If your broadband speed is not what you thought you were paying for, this is more than simply a perception.

Broadband customers receive only half the speed they pay for when downloading music, pages, films and other material from the internet, Ofcom discloses in a definitive survey which confirms suspicions that services are far slower than advertised.

While most customers in the UK subscribe to packages offering “up to 8 Mbit/s” (mega bits per second) nine major broadband companies delivered only 4.1 Mbit/s, 57 per cent of the “headline rate”. No customers achieved the top speed; the maximum was 7.1 Mbit/s.

Ofcom found significant differences between internet service providers (ISPs). Tiscali 8 Mbit/s customers received on average 3.2 to 3.7, while AOL and BT struggled to deliver much more than 4 Mbit/s. By contrast, Virgin Media’s “up to 10 Mbit/s” cable package delivered 8.1 Mbit/s, far superior to the other packages.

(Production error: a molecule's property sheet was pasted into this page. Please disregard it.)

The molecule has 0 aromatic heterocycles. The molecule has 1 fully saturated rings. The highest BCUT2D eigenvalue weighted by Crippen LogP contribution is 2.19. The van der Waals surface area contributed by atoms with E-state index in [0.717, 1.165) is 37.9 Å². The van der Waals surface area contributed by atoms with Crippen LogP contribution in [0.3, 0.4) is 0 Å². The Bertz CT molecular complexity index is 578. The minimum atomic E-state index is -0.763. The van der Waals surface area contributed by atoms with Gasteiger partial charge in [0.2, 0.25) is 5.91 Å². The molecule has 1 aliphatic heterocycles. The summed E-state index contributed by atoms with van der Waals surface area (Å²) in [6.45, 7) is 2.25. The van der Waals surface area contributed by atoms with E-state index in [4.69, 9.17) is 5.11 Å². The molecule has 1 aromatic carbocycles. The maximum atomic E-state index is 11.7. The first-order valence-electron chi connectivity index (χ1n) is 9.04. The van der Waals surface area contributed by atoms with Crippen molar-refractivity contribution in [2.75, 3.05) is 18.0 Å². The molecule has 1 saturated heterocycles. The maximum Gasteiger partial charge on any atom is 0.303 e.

The report UK Broadband Speeds 2009 said the major factor determining speed was distance between homes and broadband exchanges; homes more than 2km away were much slower.
To check current speeds, Ofcom commissioned the specialist company SamKnows to check the rates delivered by the nine biggest providers – AOL; BT; O2; Orange; Plusnet; Sky; TalkTalk; Tiscali; and Virgin Media, which account for 90 per cent of all broadband connections. Ofcom found that speeds were significantly lower in the evening; average speeds between 8pm and 10pm were 3.7 Mbit/s. Rural homes received significantly slower speeds (3.3Mbit/s), than city homes (4.6Mbit/s).